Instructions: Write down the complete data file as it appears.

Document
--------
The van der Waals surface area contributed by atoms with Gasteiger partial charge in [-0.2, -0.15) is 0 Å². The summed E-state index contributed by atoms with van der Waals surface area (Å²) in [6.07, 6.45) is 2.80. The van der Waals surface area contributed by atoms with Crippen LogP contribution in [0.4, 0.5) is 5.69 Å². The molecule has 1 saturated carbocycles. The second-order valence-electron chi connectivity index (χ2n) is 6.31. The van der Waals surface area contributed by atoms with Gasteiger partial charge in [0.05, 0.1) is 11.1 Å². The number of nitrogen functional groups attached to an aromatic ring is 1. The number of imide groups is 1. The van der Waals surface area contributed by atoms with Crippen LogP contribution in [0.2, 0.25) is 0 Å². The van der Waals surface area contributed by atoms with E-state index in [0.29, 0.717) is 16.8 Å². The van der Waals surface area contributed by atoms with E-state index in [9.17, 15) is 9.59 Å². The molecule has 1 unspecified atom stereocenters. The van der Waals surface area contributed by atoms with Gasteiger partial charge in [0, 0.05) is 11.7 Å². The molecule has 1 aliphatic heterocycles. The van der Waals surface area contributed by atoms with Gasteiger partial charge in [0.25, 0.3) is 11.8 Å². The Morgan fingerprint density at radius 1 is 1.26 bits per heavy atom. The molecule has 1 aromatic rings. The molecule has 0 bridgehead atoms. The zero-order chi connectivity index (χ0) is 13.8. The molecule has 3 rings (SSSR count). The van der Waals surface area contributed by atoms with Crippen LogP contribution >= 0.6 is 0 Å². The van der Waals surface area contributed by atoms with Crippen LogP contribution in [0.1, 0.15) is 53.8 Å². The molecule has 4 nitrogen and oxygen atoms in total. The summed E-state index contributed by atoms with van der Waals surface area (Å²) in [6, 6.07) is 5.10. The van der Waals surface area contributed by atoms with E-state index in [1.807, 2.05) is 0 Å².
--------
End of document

The van der Waals surface area contributed by atoms with Gasteiger partial charge in [-0.2, -0.15) is 0 Å². The summed E-state index contributed by atoms with van der Waals surface area (Å²) in [6.07, 6.45) is 2.80. The van der Waals surface area contributed by atoms with Crippen LogP contribution in [0.4, 0.5) is 5.69 Å². The molecule has 1 saturated carbocycles. The second-order valence-electron chi connectivity index (χ2n) is 6.31. The van der Waals surface area contributed by atoms with Gasteiger partial charge in [0.05, 0.1) is 11.1 Å². The number of nitrogen functional groups attached to an aromatic ring is 1. The number of imide groups is 1. The van der Waals surface area contributed by atoms with Crippen LogP contribution in [0.2, 0.25) is 0 Å². The van der Waals surface area contributed by atoms with E-state index in [0.29, 0.717) is 16.8 Å². The van der Waals surface area contributed by atoms with E-state index in [9.17, 15) is 9.59 Å². The molecule has 1 unspecified atom stereocenters. The van der Waals surface area contributed by atoms with Gasteiger partial charge in [0, 0.05) is 11.7 Å². The molecule has 1 aliphatic heterocycles. The van der Waals surface area contributed by atoms with Gasteiger partial charge in [0.25, 0.3) is 11.8 Å². The Morgan fingerprint density at radius 1 is 1.26 bits per heavy atom. The molecule has 1 aromatic rings. The molecule has 0 bridgehead atoms. The zero-order chi connectivity index (χ0) is 13.8. The molecule has 3 rings (SSSR count). The van der Waals surface area contributed by atoms with Crippen LogP contribution >= 0.6 is 0 Å². The van der Waals surface area contributed by atoms with Crippen LogP contribution in [0.1, 0.15) is 53.8 Å². The molecule has 4 nitrogen and oxygen atoms in total. The summed E-state index contributed by atoms with van der Waals surface area (Å²) in [6, 6.07) is 5.10. The van der Waals surface area contributed by atoms with E-state index in [1.807, 2.05) is 0 Å².